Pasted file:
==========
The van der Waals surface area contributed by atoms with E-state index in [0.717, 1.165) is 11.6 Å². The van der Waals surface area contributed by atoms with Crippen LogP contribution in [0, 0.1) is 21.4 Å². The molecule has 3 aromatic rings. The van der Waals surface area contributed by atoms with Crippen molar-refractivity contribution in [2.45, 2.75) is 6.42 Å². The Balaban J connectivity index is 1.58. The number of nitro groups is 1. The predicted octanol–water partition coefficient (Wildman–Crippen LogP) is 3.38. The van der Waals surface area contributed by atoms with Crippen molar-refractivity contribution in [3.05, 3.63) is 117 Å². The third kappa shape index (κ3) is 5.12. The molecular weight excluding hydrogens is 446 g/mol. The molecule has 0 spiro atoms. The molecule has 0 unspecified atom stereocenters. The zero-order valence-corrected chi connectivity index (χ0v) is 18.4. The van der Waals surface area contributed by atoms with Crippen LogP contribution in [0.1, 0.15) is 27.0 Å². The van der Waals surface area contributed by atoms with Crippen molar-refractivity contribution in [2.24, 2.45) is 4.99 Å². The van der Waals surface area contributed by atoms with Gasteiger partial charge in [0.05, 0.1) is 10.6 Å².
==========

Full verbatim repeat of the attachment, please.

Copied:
The van der Waals surface area contributed by atoms with E-state index in [0.717, 1.165) is 11.6 Å². The van der Waals surface area contributed by atoms with Crippen LogP contribution in [0, 0.1) is 21.4 Å². The molecule has 3 aromatic rings. The van der Waals surface area contributed by atoms with Crippen molar-refractivity contribution in [2.45, 2.75) is 6.42 Å². The Balaban J connectivity index is 1.58. The number of nitro groups is 1. The predicted octanol–water partition coefficient (Wildman–Crippen LogP) is 3.38. The van der Waals surface area contributed by atoms with Crippen molar-refractivity contribution in [3.05, 3.63) is 117 Å². The third kappa shape index (κ3) is 5.12. The molecular weight excluding hydrogens is 446 g/mol. The molecule has 0 spiro atoms. The molecule has 0 unspecified atom stereocenters. The zero-order valence-corrected chi connectivity index (χ0v) is 18.4. The van der Waals surface area contributed by atoms with Crippen LogP contribution in [0.1, 0.15) is 27.0 Å². The van der Waals surface area contributed by atoms with Crippen molar-refractivity contribution in [2.24, 2.45) is 4.99 Å². The van der Waals surface area contributed by atoms with Gasteiger partial charge in [0.05, 0.1) is 10.6 Å².